• 1 Hide
    teflon2287 , January 5, 2011 9:56 PM
    "Get the Seagate if you want to lose your data in 6 to 9 months. If your needs are for longer storage, WD may be a good choice... "

    There is nothing wrong with Seagate in my experience... On average they seem to last about the same as WD....
  • 4 Hide
    mikem_90 , January 5, 2011 10:07 PM
    teflon2287"Get the Seagate if you want to lose your data in 6 to 9 months. If your needs are for longer storage, WD may be a good choice... "There is nothing wrong with Seagate in my experience... On average they seem to last about the same as WD....


    So much this talk is based on anecdotal evidence, a tiny sliver of how many drives are out in the field and operating. By the time we really know concretely what failure rates are across a run of the drives, its been discontinued for years. Its like MTBF, just a guess based on a small sample.

    I've heard the talk from all camps. Some people say WD's suck, some people say Seagates suck. Me, I'll just keep good backups instead.
  • 0 Hide
    lamorpa , January 6, 2011 11:48 AM
    I'm not some home user who had one failed drive. My company used early 7200.10 series half TB drives which had an over 60% failure rate in the field within a year (based on a pool of over 400 drives). Seagate never admitted the problem and never did anything other than do warrantee replacement of failed drives, though we found out they did have a preventive replacement policy for at least one large customer (based on a report from our supplier). Newer Seagate drives may be solid, but this has soured me on them for, at least, a while. They deserve it from me for their poor handling of the problem.
  • 0 Hide
    eddieroolz , January 7, 2011 3:06 AM
    I can find a use for 750GB and more performance. Waiting until it is $50.

    Oh and let me add my experience with Seagate. Horrible. New 500GB 7200.12 died in 2 months, its replacement died in 2 weeks. Third is the charm but I'm now freaked out and checking SMART every 4-12 hours.
  • 0 Hide
    geoffs , January 8, 2011 12:37 AM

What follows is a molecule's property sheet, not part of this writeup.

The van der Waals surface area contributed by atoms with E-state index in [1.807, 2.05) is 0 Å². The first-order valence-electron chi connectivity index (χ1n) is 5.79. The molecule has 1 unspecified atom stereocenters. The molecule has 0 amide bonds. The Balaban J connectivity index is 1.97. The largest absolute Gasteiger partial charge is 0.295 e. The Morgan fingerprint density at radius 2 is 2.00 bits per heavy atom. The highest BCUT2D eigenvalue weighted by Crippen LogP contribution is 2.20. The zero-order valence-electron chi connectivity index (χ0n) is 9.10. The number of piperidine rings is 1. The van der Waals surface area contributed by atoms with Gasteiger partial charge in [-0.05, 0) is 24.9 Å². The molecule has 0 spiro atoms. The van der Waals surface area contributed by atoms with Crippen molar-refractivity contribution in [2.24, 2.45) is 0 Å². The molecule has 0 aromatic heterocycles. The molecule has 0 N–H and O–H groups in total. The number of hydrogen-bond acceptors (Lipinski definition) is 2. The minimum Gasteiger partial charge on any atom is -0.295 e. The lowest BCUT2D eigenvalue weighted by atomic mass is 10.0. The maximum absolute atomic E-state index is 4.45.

I've used all major brands of HD, enterprise, desktop, and laptop, except Samsung drives. All have failed. Some models from each manufacturer have had high failure rates (for at least one batch of drives), and all have had drives last for 5-10 years. In general, I've had excellent reliability from Seagate, WD, Hitachi/IBM, and Fujitsu laptop drives (I haven't used Toshiba laptop drives for long enough to make any useful statements about reliability).

    Performance however has been a very different story. With very few exceptions (many years ago), I've always had excellent performance from Seagate and WD drives, while performance from Hitachi and Fujitsu has varied from mediocre to very good, depending upon model. While I haven't used any of the recent Toshiba drives, performance on the older models was always mediocre to poor. The newer Toshiba drives are reported to be much faster, but I haven't tried them.

    For power usage/battery life, the Fujitsu and Hitachi drives have generally been excellent, while the Seagate and WD drives have varied more between models.

    Except for the reliability experience, all of the above is confirmed by the Tom's HW 2.5" HD charts.

    Given that performance and reliability are always important to me, I prefer the Seagate and WD drives. Still, I usually wait until I've read a thorough review of a new model before buying one, just to make sure the performance is as expected and that the power usage is as specified. And since I've had plenty of HD failures over the years, I always maintain recent backups.